This week, Brooklyn Borough President Eric L. Adams was declared the Democratic winner of the New York City primary mayoral election—putting NYC one step closer to having its first vegan mayor. Adams, 60, won against former NYC sanitation commissioner Kathryn Garcia, former City Hall legal advisor Maya Wiley, and former 2020 presidential candidate Andrew Yang. 

Adams officially announced his candidacy for NYC mayor in November 2020 during a Zoom call attended by hundreds of volunteers. “Like many New Yorkers, my life has been full of struggles. It wasn’t always easy. My mom worked her fingers to the bone cleaning houses to raise six children, all on her own,” Adams said. “But we persevered—because that’s what New Yorkers do. Now the city is in pain. And I know I can help because I have lived the life of the people who are hurting the most. I have seen what works and what doesn’t in this city. To be truly progressive, we have to fix [the] government and eliminate the inefficiencies that are holding us back.”


Adams’ personal childhood experience with police brutality led him to a life of public service, including serving with the New York City Police Department (NYPD) for 22 years. As a police officer, Adams aimed to affect change from within and founded 100 Blacks in Law Enforcement Who Care, an organization that stood against racial profiling and fought for criminal justice reform. Adams left the NYPD to pursue a career in politics and in 2014, became the first person of color to be elected to serve as the Brooklyn Borough President. 

Is NYC ready for a vegan mayor?

Adams went vegan in 2016 to combat the debilitating symptoms he experienced after being diagnosed with type 2 diabetes. To help others regain control of their health, Adams recently published Healthy at Last, a book in which he details his plant-based transformation, speaks about the issue of diet-related chronic diseases as they affect communities of color, and shares more than 50 vegan recipes. To further expand his message beyond NYC, Adams has also appeared in several documentaries that promote plant-based living, including upcoming film They’re Trying to Kill Us—which examines the intersections of diet, poverty, and systemic racism.


As Brooklyn Borough President, Adams has helped his constituents and fellow New Yorkers gain control of their health through several initiatives, including spearheading a plant-based medicine program within the city’s largest medical system: NYC Health + Hospitals/Bellevue. Adams also worked with current NYC mayor, Bill de Blasio, to implement Meatless Mondays at 15 schools in Brooklyn, a program the mayor expanded to all 1,700 NYC public schools in 2019.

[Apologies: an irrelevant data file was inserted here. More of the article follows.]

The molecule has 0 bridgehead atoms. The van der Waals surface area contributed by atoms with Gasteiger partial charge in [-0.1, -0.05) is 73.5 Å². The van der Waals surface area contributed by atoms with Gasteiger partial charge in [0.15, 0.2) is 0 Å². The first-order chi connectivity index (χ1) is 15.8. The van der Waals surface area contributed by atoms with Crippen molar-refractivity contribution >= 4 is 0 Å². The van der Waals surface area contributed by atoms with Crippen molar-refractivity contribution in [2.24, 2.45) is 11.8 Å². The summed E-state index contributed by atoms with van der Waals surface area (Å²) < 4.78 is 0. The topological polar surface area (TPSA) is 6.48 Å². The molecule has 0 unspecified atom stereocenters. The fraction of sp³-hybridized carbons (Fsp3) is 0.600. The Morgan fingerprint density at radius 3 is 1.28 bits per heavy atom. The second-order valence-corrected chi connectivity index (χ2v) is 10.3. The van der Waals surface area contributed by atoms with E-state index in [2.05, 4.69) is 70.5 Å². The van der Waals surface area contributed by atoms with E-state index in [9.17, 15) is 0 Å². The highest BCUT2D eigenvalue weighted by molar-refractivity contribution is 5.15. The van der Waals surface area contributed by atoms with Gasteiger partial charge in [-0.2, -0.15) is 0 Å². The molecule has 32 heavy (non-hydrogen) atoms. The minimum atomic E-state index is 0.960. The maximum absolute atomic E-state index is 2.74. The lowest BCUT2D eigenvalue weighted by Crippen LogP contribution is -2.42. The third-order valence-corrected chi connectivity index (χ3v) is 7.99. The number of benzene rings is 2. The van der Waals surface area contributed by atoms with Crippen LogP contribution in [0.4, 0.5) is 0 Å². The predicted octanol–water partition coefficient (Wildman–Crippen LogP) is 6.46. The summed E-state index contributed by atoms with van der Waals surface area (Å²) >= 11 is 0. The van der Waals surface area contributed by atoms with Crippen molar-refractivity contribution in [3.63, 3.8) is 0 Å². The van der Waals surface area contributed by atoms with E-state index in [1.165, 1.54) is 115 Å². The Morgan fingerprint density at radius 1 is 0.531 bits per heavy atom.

Throughout the COVID-19 pandemic, Adams has continued his commitment to public service by helping to hand out plant-based meals to those in need and creating a public service announcement—with the help of 40 medical professionals—to encourage New Yorkers of color (who are disproportionately affected by the COVID-19 pandemic) to go vegan. In May, Adams authorized a $10,000 discretionary grant to establish the Food as Medicine Initiative, a supplemental program to the existing nutrition curriculum at the State University of New York (SUNY) Downstate College of Medicine which will help future medical professionals understand how plant-based nutrition can be used in medicine.


“COVID may have made thousands of New Yorkers sick, but for far too many it was inequality and an unjust, indifferent, dysfunctional government that killed them,” Adams said. “We need action and we need it now. The promise of New York has always been—and must always be—that any New Yorker can be who they were meant to be. When we unleash the potential of New Yorkers by allowing them to thrive, there is no pandemic, no recession, no division that we cannot overcome.”

Adams will take on Republican candidate Curtis Sliwa during the general mayoral election on November 2, 2021 in NYC, a city where nearly 70 percent of registered voters are Democrats.

Photo credit: Rachel Atcheson 

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